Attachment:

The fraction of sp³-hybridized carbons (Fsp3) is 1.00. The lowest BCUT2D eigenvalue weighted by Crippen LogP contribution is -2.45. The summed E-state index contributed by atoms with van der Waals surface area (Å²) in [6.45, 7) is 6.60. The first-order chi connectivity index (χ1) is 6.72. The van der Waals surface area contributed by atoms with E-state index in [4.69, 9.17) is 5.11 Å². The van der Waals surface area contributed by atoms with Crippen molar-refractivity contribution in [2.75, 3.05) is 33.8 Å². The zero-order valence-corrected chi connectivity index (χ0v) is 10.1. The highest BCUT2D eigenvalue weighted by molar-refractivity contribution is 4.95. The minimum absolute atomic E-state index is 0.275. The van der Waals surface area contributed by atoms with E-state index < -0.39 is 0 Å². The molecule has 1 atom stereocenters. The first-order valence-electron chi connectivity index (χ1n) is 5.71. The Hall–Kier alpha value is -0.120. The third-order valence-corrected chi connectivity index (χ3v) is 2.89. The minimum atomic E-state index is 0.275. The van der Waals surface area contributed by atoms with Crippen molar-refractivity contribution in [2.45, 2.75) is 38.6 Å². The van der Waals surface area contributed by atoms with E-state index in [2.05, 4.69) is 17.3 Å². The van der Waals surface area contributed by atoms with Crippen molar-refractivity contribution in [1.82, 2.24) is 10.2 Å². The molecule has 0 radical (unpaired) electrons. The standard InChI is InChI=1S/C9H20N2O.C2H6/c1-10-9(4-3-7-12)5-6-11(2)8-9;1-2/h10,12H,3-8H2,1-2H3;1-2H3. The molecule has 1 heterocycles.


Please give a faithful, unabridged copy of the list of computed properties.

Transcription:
The fraction of sp³-hybridized carbons (Fsp3) is 1.00. The lowest BCUT2D eigenvalue weighted by Crippen LogP contribution is -2.45. The summed E-state index contributed by atoms with van der Waals surface area (Å²) in [6.45, 7) is 6.60. The first-order chi connectivity index (χ1) is 6.72. The van der Waals surface area contributed by atoms with E-state index in [4.69, 9.17) is 5.11 Å². The van der Waals surface area contributed by atoms with Crippen molar-refractivity contribution in [2.75, 3.05) is 33.8 Å². The zero-order valence-corrected chi connectivity index (χ0v) is 10.1. The highest BCUT2D eigenvalue weighted by molar-refractivity contribution is 4.95. The minimum absolute atomic E-state index is 0.275. The van der Waals surface area contributed by atoms with E-state index < -0.39 is 0 Å². The molecule has 1 atom stereocenters. The first-order valence-electron chi connectivity index (χ1n) is 5.71. The Hall–Kier alpha value is -0.120. The third-order valence-corrected chi connectivity index (χ3v) is 2.89. The minimum atomic E-state index is 0.275. The van der Waals surface area contributed by atoms with Crippen molar-refractivity contribution in [2.45, 2.75) is 38.6 Å². The van der Waals surface area contributed by atoms with E-state index in [2.05, 4.69) is 17.3 Å². The van der Waals surface area contributed by atoms with Crippen molar-refractivity contribution in [1.82, 2.24) is 10.2 Å². The molecule has 0 radical (unpaired) electrons. The standard InChI is InChI=1S/C9H20N2O.C2H6/c1-10-9(4-3-7-12)5-6-11(2)8-9;1-2/h10,12H,3-8H2,1-2H3;1-2H3. The molecule has 1 heterocycles.